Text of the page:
California Welfare & Institutions Code 601 WIC states that children from 12 -to 17-years old who are habitually truant or beyond their parents’ control can be declared wards of juvenile court. But peace officers must first refer truant or unruly children to social services before issuing them a notice to appear in court.
The full text of the statute reads as follows:
WIC 601 (a) Any minor between 12 years of age and 17 years of age, inclusive, who persistently or habitually refuses to obey the reasonable and proper orders or directions of the minor’s parents, guardian, or custodian, or who is beyond the control of that person, or who is a minor between 12 years of age and 17 years of age, inclusive, when the minor violated any ordinance of any city or county of this state establishing a curfew based solely on age is within the jurisdiction of the juvenile court which may adjudge the minor to be a ward of the court.
(b) If a minor between 12 years of age and 17 years of age, inclusive, has four or more truancies within one school year as defined in Section 48260 of the Education Code or a school attendance review board or probation officer determines that the available public and private services are insufficient or inappropriate to correct the habitual truancy of the minor, or if the minor fails to respond to directives of a school attendance review board or probation officer or to services provided, the minor is then within the jurisdiction of the juvenile court which may adjudge the minor to be a ward of the court pursuant to this section. However, it is the intent of the Legislature that a minor who is described in this subdivision, adjudged a ward of the court pursuant solely to this subdivision, or found in contempt of court for failure to comply with a court order pursuant to this subdivision, shall not be held in a secure facility and shall not be removed from the custody of the parent or guardian except for the purposes of school attendance.
(c) To the extent practically feasible, a minor who is adjudged a ward of the court pursuant to this section shall not be permitted to come into or remain in contact with any minor ordered to participate in a truancy program, or the equivalent thereof, pursuant to Section 602.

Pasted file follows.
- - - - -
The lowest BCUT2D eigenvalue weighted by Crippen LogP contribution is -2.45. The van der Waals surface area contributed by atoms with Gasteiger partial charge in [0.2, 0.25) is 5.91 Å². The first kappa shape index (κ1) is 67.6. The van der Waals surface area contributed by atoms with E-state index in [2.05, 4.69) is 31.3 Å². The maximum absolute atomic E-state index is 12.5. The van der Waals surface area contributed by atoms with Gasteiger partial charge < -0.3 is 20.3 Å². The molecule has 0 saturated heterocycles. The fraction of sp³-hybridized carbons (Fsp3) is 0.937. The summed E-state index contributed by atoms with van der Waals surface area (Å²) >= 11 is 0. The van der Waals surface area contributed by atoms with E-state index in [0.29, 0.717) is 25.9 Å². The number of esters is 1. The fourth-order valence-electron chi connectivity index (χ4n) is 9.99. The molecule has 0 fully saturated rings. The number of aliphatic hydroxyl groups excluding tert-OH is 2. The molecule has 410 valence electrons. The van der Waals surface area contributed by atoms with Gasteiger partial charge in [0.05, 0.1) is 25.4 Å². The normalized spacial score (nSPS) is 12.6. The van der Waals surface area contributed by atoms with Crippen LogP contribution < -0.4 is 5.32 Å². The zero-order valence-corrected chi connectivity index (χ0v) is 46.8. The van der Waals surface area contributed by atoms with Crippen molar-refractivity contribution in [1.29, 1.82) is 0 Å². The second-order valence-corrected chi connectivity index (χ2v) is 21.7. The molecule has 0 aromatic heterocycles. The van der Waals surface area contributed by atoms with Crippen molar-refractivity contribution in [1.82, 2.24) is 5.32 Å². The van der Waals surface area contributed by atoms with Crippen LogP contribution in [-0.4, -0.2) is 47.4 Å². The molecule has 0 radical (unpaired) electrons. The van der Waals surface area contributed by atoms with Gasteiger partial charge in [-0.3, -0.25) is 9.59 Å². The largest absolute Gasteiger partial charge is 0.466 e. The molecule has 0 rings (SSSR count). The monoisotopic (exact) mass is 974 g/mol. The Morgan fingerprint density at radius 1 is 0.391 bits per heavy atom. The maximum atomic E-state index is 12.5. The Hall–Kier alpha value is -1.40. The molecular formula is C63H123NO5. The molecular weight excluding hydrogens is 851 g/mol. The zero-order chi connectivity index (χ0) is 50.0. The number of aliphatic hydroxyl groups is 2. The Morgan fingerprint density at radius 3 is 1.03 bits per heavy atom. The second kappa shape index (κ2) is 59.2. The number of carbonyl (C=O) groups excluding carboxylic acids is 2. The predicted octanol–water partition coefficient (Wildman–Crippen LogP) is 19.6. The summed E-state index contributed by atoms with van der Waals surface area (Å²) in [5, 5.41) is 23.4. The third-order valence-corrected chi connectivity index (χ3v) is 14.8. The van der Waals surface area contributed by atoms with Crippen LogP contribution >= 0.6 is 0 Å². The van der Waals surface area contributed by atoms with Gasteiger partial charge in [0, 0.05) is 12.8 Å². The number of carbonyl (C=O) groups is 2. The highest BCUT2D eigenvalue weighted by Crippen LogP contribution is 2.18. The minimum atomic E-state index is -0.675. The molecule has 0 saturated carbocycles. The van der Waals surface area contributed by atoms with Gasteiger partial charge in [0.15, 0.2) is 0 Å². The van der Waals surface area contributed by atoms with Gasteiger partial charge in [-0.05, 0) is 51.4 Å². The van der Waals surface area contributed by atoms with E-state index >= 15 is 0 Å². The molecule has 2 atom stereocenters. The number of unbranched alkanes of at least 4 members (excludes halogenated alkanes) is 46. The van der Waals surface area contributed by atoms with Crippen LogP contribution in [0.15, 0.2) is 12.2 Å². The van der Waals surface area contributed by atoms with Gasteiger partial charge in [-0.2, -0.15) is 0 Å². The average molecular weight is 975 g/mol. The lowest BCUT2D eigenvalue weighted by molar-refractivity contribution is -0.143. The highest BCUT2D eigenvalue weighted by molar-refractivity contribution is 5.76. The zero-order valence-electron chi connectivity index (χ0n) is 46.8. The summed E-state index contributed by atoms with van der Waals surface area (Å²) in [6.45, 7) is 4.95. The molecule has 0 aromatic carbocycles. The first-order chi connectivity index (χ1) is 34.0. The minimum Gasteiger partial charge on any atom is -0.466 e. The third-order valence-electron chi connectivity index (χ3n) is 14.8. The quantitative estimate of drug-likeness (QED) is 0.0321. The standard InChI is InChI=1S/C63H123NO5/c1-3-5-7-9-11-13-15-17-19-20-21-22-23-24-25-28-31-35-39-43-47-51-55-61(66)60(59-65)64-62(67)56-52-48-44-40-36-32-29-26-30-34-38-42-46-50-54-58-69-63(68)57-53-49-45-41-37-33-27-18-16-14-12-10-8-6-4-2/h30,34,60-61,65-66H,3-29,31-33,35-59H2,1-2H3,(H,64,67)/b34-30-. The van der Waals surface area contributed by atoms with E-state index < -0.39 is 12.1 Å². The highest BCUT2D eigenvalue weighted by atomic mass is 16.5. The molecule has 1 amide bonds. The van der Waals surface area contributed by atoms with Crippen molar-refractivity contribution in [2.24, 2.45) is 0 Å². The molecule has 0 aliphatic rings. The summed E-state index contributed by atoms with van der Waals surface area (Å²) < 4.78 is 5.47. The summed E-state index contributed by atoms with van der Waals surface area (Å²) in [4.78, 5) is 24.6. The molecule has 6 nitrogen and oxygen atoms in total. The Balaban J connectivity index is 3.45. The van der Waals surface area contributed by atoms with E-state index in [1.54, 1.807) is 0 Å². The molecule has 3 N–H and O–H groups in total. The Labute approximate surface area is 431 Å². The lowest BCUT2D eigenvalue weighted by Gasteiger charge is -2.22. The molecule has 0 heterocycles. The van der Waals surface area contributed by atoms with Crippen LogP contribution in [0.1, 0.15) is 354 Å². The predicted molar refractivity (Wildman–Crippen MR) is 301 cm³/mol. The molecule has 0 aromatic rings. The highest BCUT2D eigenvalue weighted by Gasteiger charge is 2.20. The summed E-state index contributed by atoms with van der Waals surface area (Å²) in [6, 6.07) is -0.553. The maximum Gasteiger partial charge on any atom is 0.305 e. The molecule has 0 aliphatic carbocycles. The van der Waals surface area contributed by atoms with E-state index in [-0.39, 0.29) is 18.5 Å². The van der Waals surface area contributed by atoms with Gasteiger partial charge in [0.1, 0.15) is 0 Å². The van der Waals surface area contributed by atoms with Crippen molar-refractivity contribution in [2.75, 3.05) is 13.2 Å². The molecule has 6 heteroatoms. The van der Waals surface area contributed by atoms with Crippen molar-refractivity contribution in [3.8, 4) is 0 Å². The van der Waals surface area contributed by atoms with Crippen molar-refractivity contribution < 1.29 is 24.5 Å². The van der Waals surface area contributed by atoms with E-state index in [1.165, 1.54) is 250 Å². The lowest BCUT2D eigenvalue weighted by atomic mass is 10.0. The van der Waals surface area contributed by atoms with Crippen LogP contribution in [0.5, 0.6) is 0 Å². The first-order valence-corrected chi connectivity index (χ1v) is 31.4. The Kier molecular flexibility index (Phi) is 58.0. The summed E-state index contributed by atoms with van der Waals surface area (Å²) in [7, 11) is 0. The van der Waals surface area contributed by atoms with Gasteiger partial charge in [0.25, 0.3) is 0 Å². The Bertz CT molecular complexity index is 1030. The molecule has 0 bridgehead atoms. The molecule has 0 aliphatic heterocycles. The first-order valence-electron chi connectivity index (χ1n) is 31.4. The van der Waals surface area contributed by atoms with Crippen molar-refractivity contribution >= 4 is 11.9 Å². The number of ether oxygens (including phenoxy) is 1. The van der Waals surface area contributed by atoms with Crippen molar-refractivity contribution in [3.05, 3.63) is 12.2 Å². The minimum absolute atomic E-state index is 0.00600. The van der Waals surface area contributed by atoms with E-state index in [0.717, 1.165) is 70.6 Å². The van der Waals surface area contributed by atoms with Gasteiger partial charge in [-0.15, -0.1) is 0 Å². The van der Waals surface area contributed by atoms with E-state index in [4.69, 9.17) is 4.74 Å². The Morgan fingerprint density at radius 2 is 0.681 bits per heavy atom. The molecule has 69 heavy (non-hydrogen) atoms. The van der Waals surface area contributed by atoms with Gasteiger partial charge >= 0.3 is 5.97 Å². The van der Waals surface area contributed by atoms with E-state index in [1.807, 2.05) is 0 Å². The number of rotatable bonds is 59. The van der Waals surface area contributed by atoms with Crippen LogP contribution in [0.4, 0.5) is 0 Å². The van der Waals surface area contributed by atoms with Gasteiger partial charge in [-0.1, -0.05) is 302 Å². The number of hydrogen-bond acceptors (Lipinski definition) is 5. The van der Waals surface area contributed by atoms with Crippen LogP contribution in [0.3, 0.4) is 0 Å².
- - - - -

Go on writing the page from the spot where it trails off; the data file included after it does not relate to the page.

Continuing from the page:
(d) Any peace officer may issue a notice to appear to a minor who is within the jurisdiction of the juvenile court pursuant to this section. Before issuing a notice to appear under this subdivision, a peace officer shall refer a minor who is within the jurisdiction of this section to a community-based resource, the probation department, a health agency, a local educational agency, or other governmental entities that may provide services.
Under WIC 601, California juvenile courts may declare that a minor 12-to-17-years old is a “ward of the court” if either:
- the minor consistently defied their parents’ or guardians’ reasonable orders;
- the minor violated a local aged-based curfew ordinance;
- the minor accrued four or more truancies in one school year;
- a school attendance review board or probation officer determined that the minor’s habitual truancy cannot be corrected by available public or private services; or
- the minor defied the orders of the school attendance review board, probation officer, or services provided.
Once a minor becomes a ward of a California juvenile court, the court takes control and responsibility for the child. But if the cause of the wardship is reason 3, 4, or 5 described above, then the court will not remove the child from the parental home except for the purpose of going to school.
Before peace officers can issue a “notice to appear” in juvenile court to truant or disobedient minors, the officers must refer them to either:
- community-based services;
- the probation department;
- a health agency;
- a local education agency; or
- other government entity that provides services.
And any minors who are adjudged wards of the court under WIC 601 are not allowed to have contact with other minors in the truancy program.1
See our related article, Does California’s Juvenile Court Have Jurisdiction Over Children of all Ages?
- Welfare & Institutions Code 601 WIC – Persons subject to jurisdiction of court as ward for refusal to obey orders of parents, violation of curfew, or truancy. See, for example, In re R.M. (Cal. App. 1st Dist., 2018), 231 Cal. Rptr. 3d 573, 22 Cal. App. 5th 582; In re R.T. (Cal., 2017), 220 Cal. Rptr. 3d 770, 399 P.3d 1, 3 Cal. 5th 622.